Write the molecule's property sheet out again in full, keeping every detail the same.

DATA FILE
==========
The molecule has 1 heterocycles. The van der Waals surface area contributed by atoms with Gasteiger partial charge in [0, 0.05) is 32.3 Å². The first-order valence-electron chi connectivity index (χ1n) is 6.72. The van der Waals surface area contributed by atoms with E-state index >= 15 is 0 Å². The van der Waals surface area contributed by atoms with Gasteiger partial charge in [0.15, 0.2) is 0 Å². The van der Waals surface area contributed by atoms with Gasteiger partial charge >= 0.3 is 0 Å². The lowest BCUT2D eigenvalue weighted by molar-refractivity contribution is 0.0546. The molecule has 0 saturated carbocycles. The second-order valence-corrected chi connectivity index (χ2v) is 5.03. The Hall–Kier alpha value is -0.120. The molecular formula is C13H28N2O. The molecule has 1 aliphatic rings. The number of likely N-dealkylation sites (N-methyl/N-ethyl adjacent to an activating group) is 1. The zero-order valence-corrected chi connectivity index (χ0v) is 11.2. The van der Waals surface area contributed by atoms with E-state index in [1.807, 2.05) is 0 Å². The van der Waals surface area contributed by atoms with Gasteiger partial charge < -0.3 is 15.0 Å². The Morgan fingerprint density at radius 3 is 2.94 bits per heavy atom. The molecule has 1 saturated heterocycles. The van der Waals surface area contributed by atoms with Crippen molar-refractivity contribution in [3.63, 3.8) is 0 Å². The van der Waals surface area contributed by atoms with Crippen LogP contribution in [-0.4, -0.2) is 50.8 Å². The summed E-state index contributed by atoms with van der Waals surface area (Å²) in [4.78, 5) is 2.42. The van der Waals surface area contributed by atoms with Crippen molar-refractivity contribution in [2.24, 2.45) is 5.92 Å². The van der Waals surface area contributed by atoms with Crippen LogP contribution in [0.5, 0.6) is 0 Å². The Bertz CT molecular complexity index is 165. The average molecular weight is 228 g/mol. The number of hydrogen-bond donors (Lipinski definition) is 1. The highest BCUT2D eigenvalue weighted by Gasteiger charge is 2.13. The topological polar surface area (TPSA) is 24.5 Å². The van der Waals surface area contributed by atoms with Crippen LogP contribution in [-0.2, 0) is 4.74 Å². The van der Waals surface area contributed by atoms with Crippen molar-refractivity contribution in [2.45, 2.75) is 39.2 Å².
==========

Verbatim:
The molecule has 1 heterocycles. The van der Waals surface area contributed by atoms with Gasteiger partial charge in [0, 0.05) is 32.3 Å². The first-order valence-electron chi connectivity index (χ1n) is 6.72. The van der Waals surface area contributed by atoms with E-state index >= 15 is 0 Å². The van der Waals surface area contributed by atoms with Gasteiger partial charge in [0.15, 0.2) is 0 Å². The van der Waals surface area contributed by atoms with Gasteiger partial charge >= 0.3 is 0 Å². The lowest BCUT2D eigenvalue weighted by molar-refractivity contribution is 0.0546. The molecule has 0 saturated carbocycles. The second-order valence-corrected chi connectivity index (χ2v) is 5.03. The Hall–Kier alpha value is -0.120. The molecular formula is C13H28N2O. The molecule has 1 aliphatic rings. The number of likely N-dealkylation sites (N-methyl/N-ethyl adjacent to an activating group) is 1. The zero-order valence-corrected chi connectivity index (χ0v) is 11.2. The van der Waals surface area contributed by atoms with E-state index in [1.807, 2.05) is 0 Å². The van der Waals surface area contributed by atoms with Gasteiger partial charge < -0.3 is 15.0 Å². The Morgan fingerprint density at radius 3 is 2.94 bits per heavy atom. The molecule has 1 saturated heterocycles. The van der Waals surface area contributed by atoms with Crippen molar-refractivity contribution in [3.63, 3.8) is 0 Å². The van der Waals surface area contributed by atoms with Crippen LogP contribution in [-0.4, -0.2) is 50.8 Å². The summed E-state index contributed by atoms with van der Waals surface area (Å²) in [4.78, 5) is 2.42. The van der Waals surface area contributed by atoms with Crippen molar-refractivity contribution in [2.24, 2.45) is 5.92 Å². The van der Waals surface area contributed by atoms with Crippen LogP contribution in [0.5, 0.6) is 0 Å². The Bertz CT molecular complexity index is 165. The average molecular weight is 228 g/mol. The number of hydrogen-bond donors (Lipinski definition) is 1. The highest BCUT2D eigenvalue weighted by Gasteiger charge is 2.13. The topological polar surface area (TPSA) is 24.5 Å². The van der Waals surface area contributed by atoms with Crippen LogP contribution in [-0.2, 0) is 4.74 Å². The van der Waals surface area contributed by atoms with Crippen molar-refractivity contribution in [2.45, 2.75) is 39.2 Å².